Ask anyone who teaches (at any level) and they will tell you how difficult it is to get students to do the assigned readings. While I can’t offer a fool-proof plan, I adapted Teresa Marrero’s idea of a “Crit Sheet” and found it quite successful. Students had to turn in the Crit Sheet at the beginning of class: author, cultural identity, characters, plot, structure, character analysis, which character did they most connect with and why, which line from the play spoke to them most and why, etc. They also had to form at least two questions that they would like to ask Rodriguez to prepare for his cyber visit. I also had students read Emilio Rodriguez’s interview from the 50 Playwrights Project and “Cafecito: Emilio Rodriguez” by Maria Enriquez so that they could know more about the playwright’s background.
I used two class periods to teach Swimming. On the first class, I directed the students in a table reading of the play. I was not keen on using an entire class period to do a reading of the play, but it was important for me to ensure these non-theatre students heard the play and experienced a table-reading. The reading also helped build community among my students. When I cast the show by pulling names of volunteers from a hat, the class cheered as I called out each actor’s role. To allow further engagement among the class and with Rodriguez, I created the hashtag #SwimmingUH, gave them Rodriguez’s Twitter handle, and encouraged students to not only tweet while they read the play at home, but also to live-tweet our in-class reading.
To my surprise, students who had never spoken in class wanted to be cast. Admittedly, this made me a little nervous that the students would be so dry in their reading as to lose audience interest in the project. I couldn’t have been more wrong! These students came out of their shells and read their parts with emotion, inflection, and understanding of Rodriguez’s characters. For several students, it was the first time that I not only heard their voices in class, but also the first time I saw their personalities shine through. My students were engaged throughout the day in a way I had not seen in the previous six weeks.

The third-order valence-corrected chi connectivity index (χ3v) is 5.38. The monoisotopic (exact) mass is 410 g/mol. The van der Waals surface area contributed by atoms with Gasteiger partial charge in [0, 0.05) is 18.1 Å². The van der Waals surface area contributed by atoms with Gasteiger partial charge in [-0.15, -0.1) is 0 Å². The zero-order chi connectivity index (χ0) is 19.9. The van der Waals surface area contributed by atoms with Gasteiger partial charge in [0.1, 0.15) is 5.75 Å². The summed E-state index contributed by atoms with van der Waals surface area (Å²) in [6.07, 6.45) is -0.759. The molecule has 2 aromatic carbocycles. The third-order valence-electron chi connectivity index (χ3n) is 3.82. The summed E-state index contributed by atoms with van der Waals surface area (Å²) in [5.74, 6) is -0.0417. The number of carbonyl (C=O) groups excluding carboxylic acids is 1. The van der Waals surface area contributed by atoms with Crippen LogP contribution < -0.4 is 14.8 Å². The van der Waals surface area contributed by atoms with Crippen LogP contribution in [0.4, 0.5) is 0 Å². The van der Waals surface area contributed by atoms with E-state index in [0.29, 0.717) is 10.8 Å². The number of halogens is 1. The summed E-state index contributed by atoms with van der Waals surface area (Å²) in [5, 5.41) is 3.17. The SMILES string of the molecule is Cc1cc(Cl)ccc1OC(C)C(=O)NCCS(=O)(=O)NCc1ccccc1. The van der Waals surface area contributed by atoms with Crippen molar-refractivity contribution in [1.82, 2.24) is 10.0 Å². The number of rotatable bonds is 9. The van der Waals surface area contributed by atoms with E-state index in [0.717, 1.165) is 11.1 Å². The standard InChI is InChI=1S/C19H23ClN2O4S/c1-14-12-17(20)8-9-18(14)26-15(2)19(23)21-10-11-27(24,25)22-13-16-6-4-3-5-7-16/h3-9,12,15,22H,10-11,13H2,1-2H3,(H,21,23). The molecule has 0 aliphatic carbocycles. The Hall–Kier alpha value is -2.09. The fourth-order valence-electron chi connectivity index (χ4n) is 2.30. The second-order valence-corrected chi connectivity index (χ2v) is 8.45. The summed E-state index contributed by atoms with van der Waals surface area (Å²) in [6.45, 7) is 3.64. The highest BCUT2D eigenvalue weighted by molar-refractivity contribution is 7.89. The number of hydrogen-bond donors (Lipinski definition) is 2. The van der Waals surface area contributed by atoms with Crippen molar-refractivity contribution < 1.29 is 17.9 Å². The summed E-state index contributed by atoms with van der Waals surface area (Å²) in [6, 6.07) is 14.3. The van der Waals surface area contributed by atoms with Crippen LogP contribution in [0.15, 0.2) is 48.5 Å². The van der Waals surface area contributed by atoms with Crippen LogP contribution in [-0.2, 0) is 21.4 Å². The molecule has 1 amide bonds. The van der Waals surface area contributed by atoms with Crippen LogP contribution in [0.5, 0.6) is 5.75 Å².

During the second class period, Rodriguez skyped into our class to discuss the work and answer student questions about being a playwright, his process in writing the play, and how he has negotiated the intersections of his identity. To create an archive of Rodriguez’s work with my students, I published his responses to the top student questions in FAQs: Swimming While Drowning on the 50 Playwrights Project. I anticipate this FAQs post being a valuable resource for future educators who adopt Swimming into the curriculum.
The remainder of class was devoted to discussion using the “Fish Bowl” method as detailed in Brian Eugenio Herrera’s A Narrative Report. With me simply asking a series of questions, students led themselves through an in-depth discussion, pushing each other further, challenging each other, and ultimately learning from their peers. They discussed intersectionality, internalized homophobia, privilege, and other issues facing queer youth. One thing was clear—the majority of my students had never considered LGBTQ homelessness an issue before engaging with Rodriguez’s play. Several mentioned how they didn’t even know that LGBTQ homeless shelters existed.
In the end, I found Swimming While Drowning to be an effective way to engage my students in a multi-layered conversation about the issues facing LGBTQ youth such as coming out, physical and verbal abuse, homelessness, and representation. While my course was not a theatre course per se, theatre allowed me to engage the students in a way that is not possible with other forms of cultural expression. Having my students perform a reading of the play motivated them to become invested at a level I had not previously seen before during the semester. My students left the course with added tools to become advocates for LGBTQ equality on campus and in their home communities.